Too Many Chest Pains

There are at least 50 words in the Eskimo languages for snow, 25 in mainstream Swedish, and supposedly 180 or so in the Sami language of the nomadic inhabitants of the northernmost parts of Norway, Sweden and Finland.

But there are even more words than that for “chest pain” among my patients, many of whom do not consistently or fully comprehend the English phrase “If you have chest pain, call 911 or go to the nearest emergency room”.

This Saturday I had three serious cases of chest pain, but of course they all used different words, like “empty feeling”, “tightness” and “pressure”.

“The medical term is PAIN”, I patiently explained to all three. They all had normal EKGs. “Thirty years ago that would have been more reassuring than it is today”, I told each one of them. “But today we have blood tests that can show heart muscle damage that doesn’t ever show up on an EKG. So today’s standard of care is that you get to the emergency room where they can do these blood tests.”

One patient got pain free after a “GI cocktail”, which numbed his irritated esophagus, so I agreed to leave it at that, with a caution that new pains might require urgent reevaluation. Another agreed to go to he ER, declined the ambulance and seemed to understand my concern that his wife could find herself transporting a medical emergency patient singlehandedly on a winding road with sketchy cell phone reception. His wife also understood. The third patient accepted the ambulance, and left the building accompanied by the attendants, only to part company with them in the parking lot.

My compliance officer, after I told her we’ve got to figure out how to discourage Walk-in chest pains with our Saturday skeleton crew, asked about legal risk when the two most recent cases declined the ambulance. I wasn’t worried; the first one I counseled thoroughly, and the second one left the building in the company of EMS. Once EMS takes over, my responsibility ends, that’s well established, no matter what qualifications the doctor in the field has.

We have posters, pamphlets, mailings and all kinds of communications that encourage coming to see us for nonemergent medical problems like coughs, sparing, earaches, rashes and the like but to quickly get ER care for chest pain, severe shortness of breath and the like.

Every month at our Quality Assurance meeting we look at how many ER visits in our patient population could likely have been handled in the office instead. I don’t have statistics on how many people delay care for a serious cardiopulmonary condition by insisting to be seen by us first, but it sure happens.

We definitely need to do more training with front desk staff about this, but I know many patients will not admit to the receptionist that what they have is chest pain; they will try some of the other words instead.

So before Saturday, I think I’ll have to come up with some new, catchier posters about the fact that they all mean the same thing: PAIN.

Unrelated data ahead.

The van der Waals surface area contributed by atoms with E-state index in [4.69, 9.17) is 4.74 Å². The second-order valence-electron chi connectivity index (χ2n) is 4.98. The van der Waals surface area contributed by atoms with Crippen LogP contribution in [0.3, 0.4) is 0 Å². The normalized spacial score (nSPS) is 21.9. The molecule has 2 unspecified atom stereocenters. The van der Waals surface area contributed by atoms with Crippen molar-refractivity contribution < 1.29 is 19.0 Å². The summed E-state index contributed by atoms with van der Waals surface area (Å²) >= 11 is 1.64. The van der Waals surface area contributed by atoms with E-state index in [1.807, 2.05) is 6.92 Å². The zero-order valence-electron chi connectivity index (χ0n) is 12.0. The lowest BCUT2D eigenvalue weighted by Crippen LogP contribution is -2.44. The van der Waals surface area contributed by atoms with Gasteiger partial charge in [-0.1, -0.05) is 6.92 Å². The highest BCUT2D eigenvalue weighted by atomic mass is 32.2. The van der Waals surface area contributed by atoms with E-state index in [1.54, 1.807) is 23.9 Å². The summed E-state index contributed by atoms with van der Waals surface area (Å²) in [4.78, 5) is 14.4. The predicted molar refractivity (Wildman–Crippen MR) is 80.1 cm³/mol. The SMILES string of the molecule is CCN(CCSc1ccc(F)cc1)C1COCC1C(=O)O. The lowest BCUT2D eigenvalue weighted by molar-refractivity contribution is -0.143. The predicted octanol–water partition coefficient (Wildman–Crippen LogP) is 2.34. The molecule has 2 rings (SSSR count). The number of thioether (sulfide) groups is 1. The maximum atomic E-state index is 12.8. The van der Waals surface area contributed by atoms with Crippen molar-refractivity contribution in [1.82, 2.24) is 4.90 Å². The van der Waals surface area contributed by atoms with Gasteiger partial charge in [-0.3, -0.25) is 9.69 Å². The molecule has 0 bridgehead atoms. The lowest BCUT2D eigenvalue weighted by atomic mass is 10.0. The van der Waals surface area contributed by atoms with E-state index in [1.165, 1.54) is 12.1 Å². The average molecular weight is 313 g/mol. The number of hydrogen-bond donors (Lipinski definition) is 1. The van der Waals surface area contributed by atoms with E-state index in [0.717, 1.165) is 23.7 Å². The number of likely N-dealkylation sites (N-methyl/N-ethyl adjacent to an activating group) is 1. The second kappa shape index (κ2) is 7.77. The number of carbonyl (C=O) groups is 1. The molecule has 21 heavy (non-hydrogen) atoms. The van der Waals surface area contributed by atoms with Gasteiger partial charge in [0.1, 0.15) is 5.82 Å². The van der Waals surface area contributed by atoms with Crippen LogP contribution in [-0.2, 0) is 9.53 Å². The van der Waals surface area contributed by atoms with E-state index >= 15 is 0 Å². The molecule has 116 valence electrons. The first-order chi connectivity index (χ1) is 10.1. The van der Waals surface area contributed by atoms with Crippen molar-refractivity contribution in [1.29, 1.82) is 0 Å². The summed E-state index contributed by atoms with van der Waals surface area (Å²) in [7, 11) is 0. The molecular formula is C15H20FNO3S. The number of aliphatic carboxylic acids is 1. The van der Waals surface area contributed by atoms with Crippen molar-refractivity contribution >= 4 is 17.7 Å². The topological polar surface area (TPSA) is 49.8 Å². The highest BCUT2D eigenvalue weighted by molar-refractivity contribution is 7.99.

And that in turn means: NOT HERE.

4 Responses to “Too Many Chest Pains”

  1. 1 Will July 31, 2018 at 1:47 pm

    As a Paramedic, I would use a string of adjectives so that they could chose. Because we were missing a lot of accurate answers when the pts were confined to “pain”

  2. 2 jane August 15, 2018 at 7:28 pm

    Let me give you the flip side of this: Last year my husband went to acute care with bronchitis. Almost every winter, at least once and often for weeks on end, he suffers respiratory illness whose symptoms include burning pain in the bronchi on coughing. His dimwitted former PCP used to label this illness “pneumonia” every winter and dish out Cipro plus steroids (yes!). So hubby told the acute care people that “he had pneumonia”. I winced, because of course it triggered “How do YOU know THAT?” sneering from all who heard it.

    Having pigeonholed him as an unreliable witness, they plainly ignored his description of symptoms and told him that because he Had Chest Pain, he needed to go to the ER for a Cardiac Workup. Note: Our insurance company refuses to pay for ER visits for a non-life-threatening illness; they did not ask about financial toxicity risks. The non-MD provider was being shadowed by a med student who claimed confidently that angina could feel exactly like bronchitis. Did this imply that every time anyone gets bronchitis, even if it’s five times in a winter, he should get the Cardiac Workup every time?

    We assured them that if he were treated for a respiratory illness, we would not sue in the 1/1,000,000 event that it was not; the response was open, contemptuous disbelief. The paperwork they gave us upon departure stated that he had been advised to go to the ER for “chest pain and pressure”, which was a lie as he had explicitly denied feeling pressure. Incidentally, the urgent care clinic was owned by the hospital he’d have gone to.

    Conclusion: We did not rush to the ER, hubby did not die, and there is still money in our savings account. Win-win!

  3. 3 Jessica Parker August 17, 2018 at 7:17 pm

    Just curious why it should just be one word to describe several different feelings. Yeah, there may be some chest PAIN but when it comes to describing something that is happening it can make a difference if it’s tightness or out of breath or an empty feeling. Also, the opening to this is eskimos have 25 different words for snow because they are always around snow and that specific word for “impacted snow” or “slippery snow” , “wet snow” etc. makes a difference when it comes to what needs to be done in the situation.

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Osler said “Listen to your patient, he is telling you the diagnosis”. Duvefelt says “Listen to your patient, he is telling you what kind of doctor he needs you to be”.


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